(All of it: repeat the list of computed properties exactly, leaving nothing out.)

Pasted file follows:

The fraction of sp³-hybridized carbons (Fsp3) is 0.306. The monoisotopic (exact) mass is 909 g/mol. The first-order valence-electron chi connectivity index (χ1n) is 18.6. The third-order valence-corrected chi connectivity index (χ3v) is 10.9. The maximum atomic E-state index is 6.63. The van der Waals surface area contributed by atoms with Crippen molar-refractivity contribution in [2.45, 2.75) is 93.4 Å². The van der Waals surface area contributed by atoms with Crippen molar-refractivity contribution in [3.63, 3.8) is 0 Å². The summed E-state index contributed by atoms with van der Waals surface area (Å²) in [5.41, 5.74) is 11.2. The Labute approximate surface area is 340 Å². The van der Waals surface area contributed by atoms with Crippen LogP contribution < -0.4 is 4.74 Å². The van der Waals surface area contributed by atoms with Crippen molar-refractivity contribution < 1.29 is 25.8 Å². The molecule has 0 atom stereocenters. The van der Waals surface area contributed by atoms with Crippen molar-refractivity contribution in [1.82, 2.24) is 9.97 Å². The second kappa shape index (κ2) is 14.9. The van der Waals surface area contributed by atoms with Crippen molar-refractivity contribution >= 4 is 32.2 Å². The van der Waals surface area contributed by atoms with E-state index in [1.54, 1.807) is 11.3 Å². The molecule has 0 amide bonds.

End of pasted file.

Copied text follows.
The fraction of sp³-hybridized carbons (Fsp3) is 0.306. The monoisotopic (exact) mass is 909 g/mol. The first-order valence-electron chi connectivity index (χ1n) is 18.6. The third-order valence-corrected chi connectivity index (χ3v) is 10.9. The maximum atomic E-state index is 6.63. The van der Waals surface area contributed by atoms with Crippen molar-refractivity contribution in [2.45, 2.75) is 93.4 Å². The van der Waals surface area contributed by atoms with Crippen molar-refractivity contribution in [3.63, 3.8) is 0 Å². The summed E-state index contributed by atoms with van der Waals surface area (Å²) in [5.41, 5.74) is 11.2. The Labute approximate surface area is 340 Å². The van der Waals surface area contributed by atoms with Crippen LogP contribution < -0.4 is 4.74 Å². The van der Waals surface area contributed by atoms with Crippen molar-refractivity contribution < 1.29 is 25.8 Å². The molecule has 0 atom stereocenters. The van der Waals surface area contributed by atoms with Crippen molar-refractivity contribution in [1.82, 2.24) is 9.97 Å². The second kappa shape index (κ2) is 14.9. The van der Waals surface area contributed by atoms with Crippen molar-refractivity contribution >= 4 is 32.2 Å². The van der Waals surface area contributed by atoms with E-state index in [1.54, 1.807) is 11.3 Å². The molecule has 0 amide bonds.